Being a teacher is more than knowing one’s content and “covering” the material. Effective teachers do what they can to connect with each student
and build a community of learners who connect with one another.
The Individuals with Educational Disabilities Act (IDEA) provides for accommodations—that is, services to assist students with documented disabilities so they can access appropriate educational opportunities.
When people talk of classroom “accommodations” they generally examine them from the perspective of the student with the disability. Services like note-taking, extra-time on tests, assignment due date adjustments, use of recording devices, seating arrangements and the like often appear on letters classroom teachers receive from the coordinator for disability services. I received many such notices during my teaching career.
And while the accommodations were for the benefit of my students with disabilities, they made me a better teacher. Much better.
They stretched my pedagogical comfort zone. My teaching became more empathic and focused. And, in the end all of my students benefited—not just those with documented disabilities.
I vividly recall three (of many) teaching and learning instances over my 33 years in the classroom that reinforced the value of accommodations. I am forever grateful to these students. They taught me a great deal.
Lesson #1. One day I noticed a young man in the hallway. He appeared to be standing in a corner beside a classroom door. I then saw him back up a step and move forward directly into the wall. He did it again. I said hello and asked if he needed assistance. It was then that I discovered he was blind (I had not seen his cane). He turned toward me and with a slight smile said he was just trying to get into the classroom door but had gotten lost. My heart melted. I helped him to the room. He said thank you. I had an empathetic experience. How could I be a part of this brief encounter and not be changed in some manner? My respect for the challenge this young man—and others like him—faced, along with the courage he had, moved me to want to learn more and to do what I could to assist in their educational aspirations.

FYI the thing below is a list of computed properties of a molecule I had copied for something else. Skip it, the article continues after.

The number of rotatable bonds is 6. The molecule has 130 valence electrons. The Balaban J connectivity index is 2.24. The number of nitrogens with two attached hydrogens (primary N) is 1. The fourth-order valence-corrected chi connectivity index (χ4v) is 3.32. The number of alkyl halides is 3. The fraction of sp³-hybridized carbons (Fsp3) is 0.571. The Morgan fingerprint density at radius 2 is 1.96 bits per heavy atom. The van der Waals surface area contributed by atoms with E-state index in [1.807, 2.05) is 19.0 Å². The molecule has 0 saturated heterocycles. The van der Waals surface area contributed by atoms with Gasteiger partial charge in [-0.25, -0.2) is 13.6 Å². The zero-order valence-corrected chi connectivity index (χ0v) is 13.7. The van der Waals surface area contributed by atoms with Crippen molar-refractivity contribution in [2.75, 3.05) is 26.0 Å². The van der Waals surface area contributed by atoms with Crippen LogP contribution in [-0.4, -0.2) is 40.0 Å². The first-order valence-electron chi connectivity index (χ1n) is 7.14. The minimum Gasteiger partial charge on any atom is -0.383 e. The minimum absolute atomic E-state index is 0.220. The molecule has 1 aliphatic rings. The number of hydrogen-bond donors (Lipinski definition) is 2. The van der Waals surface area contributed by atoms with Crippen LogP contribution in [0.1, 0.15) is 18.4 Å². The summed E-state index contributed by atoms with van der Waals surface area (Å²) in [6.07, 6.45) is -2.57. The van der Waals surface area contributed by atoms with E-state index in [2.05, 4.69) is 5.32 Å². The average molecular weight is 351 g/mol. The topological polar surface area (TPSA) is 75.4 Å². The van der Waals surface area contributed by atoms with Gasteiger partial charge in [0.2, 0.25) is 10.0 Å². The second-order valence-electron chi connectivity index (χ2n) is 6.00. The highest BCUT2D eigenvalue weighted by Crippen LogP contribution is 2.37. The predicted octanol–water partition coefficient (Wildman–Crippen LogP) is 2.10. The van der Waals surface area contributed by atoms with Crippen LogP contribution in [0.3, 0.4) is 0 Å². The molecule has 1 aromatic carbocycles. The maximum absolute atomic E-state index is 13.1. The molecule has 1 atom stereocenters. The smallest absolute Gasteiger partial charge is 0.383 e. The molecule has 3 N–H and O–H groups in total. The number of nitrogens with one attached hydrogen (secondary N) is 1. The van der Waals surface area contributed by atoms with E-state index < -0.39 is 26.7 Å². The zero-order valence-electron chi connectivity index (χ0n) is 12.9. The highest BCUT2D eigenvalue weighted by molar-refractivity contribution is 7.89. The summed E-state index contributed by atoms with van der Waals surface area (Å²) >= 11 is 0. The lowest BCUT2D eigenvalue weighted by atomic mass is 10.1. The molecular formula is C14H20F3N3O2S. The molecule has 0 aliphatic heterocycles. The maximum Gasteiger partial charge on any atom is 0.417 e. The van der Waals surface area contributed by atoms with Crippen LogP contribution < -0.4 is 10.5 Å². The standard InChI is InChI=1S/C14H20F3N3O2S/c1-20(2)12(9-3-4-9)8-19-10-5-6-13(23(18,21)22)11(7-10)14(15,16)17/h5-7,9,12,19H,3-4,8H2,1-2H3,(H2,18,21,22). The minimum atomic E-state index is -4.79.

Lesson #1.1. Tim eventually enrolled in one of my history classes. One day we had a power outage and the room went black. As students gasped, he said from the back of the room with a wry sense of humor, “Welcome to my world.” Indeed. He always had a sense of humor no matter what he faced.